Minecraft: More Than Ten Years Later and Still Going Strong

It’s kind of amazing to me that Minecraft is over a decade old now and yet is still very relevant in today’s gaming landscape. How many games can boast a similar feat? I mean sure there are games that still inspire today’s works and plenty of games that people still play, but how many games can claim both of those qualities and still be a legitimate major force in the business? Precious few, that’s to be sure. A major factor is almost certainly the sheer freedom and creativity allowed by the private server systems and indeed fans’ own ingenuity, but I think the core of Minecraft is just that plain good. I’ve only ever engaged with the vanilla game, and I still can’t help but come back every so often to explore and build within a new world.

Video from YouTube channel: Minecraft

I find that most sandbox-style games often get old really quick. Some make certain things like resource gathering and building overcomplicated. Others will layer-on too many survival features or be too annoying in terms of enemy strength and frequency. And some games are just plain too ugly to look at for long periods of time. Somehow, despite being the first major completely open sandbox-style game to hit the market, Minecraft avoided all of these pitfalls and even went so far as to set the standard. No game does sandbox building/survival quite like Minecraft, and so none have been able to do it nearly as well.

Personally, I feel like there’s something really satisfying about moving up through the technology tiers and watching as your base (and eventually bases) of operation grow in scale, scope and detail. Dirt shacks become houses, become mansions, become fortresses. Small railways grow into interconnected networks linked by switches and powered by redstone. Outposts are established, built up and eventually linked with Nether Portals. The pattern is more or less the same, but roads taken to get there are always a little different.

The first time I ever went through the vanilla Minecraft process, I wound up ending on a tower that looked out over all the surrounding area, a nether portal that didn’t really lead anywhere, and an enemy farm that didn’t really work. The second time I played with friends and we each wound up with our own bases, mines and equipment all linked by rail. The most recent one was the most complex and labor-intensive of them all. My buddy and I poured over 300 hours into the world.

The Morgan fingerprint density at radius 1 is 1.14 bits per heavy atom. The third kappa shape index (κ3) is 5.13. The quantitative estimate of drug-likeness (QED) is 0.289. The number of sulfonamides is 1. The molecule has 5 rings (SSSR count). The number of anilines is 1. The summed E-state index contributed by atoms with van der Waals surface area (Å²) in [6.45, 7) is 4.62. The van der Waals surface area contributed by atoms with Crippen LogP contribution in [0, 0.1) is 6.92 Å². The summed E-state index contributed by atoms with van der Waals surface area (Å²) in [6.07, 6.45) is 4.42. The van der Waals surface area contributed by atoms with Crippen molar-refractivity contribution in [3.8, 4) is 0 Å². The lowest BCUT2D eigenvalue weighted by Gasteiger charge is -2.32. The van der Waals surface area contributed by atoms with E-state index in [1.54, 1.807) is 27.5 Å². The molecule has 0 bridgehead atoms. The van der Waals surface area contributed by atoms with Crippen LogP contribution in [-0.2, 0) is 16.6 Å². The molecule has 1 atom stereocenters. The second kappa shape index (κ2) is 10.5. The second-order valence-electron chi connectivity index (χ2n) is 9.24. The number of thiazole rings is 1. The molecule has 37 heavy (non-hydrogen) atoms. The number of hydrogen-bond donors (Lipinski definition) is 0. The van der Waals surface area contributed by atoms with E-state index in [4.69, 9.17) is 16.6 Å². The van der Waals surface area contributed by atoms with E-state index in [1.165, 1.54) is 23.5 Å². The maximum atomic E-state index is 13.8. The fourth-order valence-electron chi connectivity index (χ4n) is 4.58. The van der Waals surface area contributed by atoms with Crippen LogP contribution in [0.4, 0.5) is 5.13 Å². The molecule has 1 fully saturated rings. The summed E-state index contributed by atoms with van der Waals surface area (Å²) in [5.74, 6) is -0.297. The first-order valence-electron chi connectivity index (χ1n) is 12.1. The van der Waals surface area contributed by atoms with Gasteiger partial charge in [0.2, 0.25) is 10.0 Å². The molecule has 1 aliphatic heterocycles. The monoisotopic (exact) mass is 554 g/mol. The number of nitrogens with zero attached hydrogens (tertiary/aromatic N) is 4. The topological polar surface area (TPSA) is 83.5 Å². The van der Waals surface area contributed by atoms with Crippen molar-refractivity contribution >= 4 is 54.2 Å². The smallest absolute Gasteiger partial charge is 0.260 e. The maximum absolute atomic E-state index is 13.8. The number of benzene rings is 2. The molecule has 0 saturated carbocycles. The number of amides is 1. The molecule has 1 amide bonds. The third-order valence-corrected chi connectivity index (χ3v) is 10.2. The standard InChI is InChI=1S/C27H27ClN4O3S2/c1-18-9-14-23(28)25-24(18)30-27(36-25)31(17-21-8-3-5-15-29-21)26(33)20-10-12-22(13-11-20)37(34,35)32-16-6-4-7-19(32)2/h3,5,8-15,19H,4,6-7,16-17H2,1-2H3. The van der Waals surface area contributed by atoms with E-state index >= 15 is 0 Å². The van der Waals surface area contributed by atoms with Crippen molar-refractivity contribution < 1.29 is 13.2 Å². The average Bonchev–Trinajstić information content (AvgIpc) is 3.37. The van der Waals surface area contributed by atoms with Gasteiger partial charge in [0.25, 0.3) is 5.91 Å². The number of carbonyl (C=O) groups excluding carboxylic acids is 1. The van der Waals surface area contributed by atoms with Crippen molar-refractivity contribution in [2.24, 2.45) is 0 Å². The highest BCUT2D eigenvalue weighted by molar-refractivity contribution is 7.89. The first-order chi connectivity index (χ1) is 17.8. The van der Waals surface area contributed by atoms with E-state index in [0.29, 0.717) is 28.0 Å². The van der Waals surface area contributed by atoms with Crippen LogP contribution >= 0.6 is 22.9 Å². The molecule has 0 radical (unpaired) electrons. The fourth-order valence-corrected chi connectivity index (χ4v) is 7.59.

We built a base, made it bigger, styled it up, added farms for veggies, fruits, sugar cane and nether wart. We made sea base, a mountain layer complete with lava falls, a massive wooden mansion with turbo lifts automated furnaces, a massive storage bunker, an arboretum and even hidden rooms. We had outposts all over the map, linked them with nether portals and linked those portals with a completely covered rail network! We had even had all the amenities to boot too! It was an absolutely massive project and I actually miss working on it.

It’s been a couple of years since then, and I’m now feeling the need to dive in and build once more. Hopefully I can get a crew together again like before, because I don’t think there’s anything in gaming that’s quite as satisfying as building out a world in Minecraft. Perhaps that’s the real secret sauce that’s kept so many thousands on the game for over a decade now.

What’s your experience with Minecraft been like? What aspect of it do you enjoy most?

Image from the PlayStation store


  1. DDOCentral says:

    Reblogged this on DDOCentral.


  2. Hundstrasse says:

    A group of us played quite a bit back in the golden days of lockdown 1.0 which was my first experience of the game. Crafting and suchlike isn’t my normal cup of tea, but playing with a group really highlighted the benefits of this type of game as everyone could do as much or as little of each aspect of the game that they wanted.

    We’ve revisited a few times since…

    Liked by 1 person

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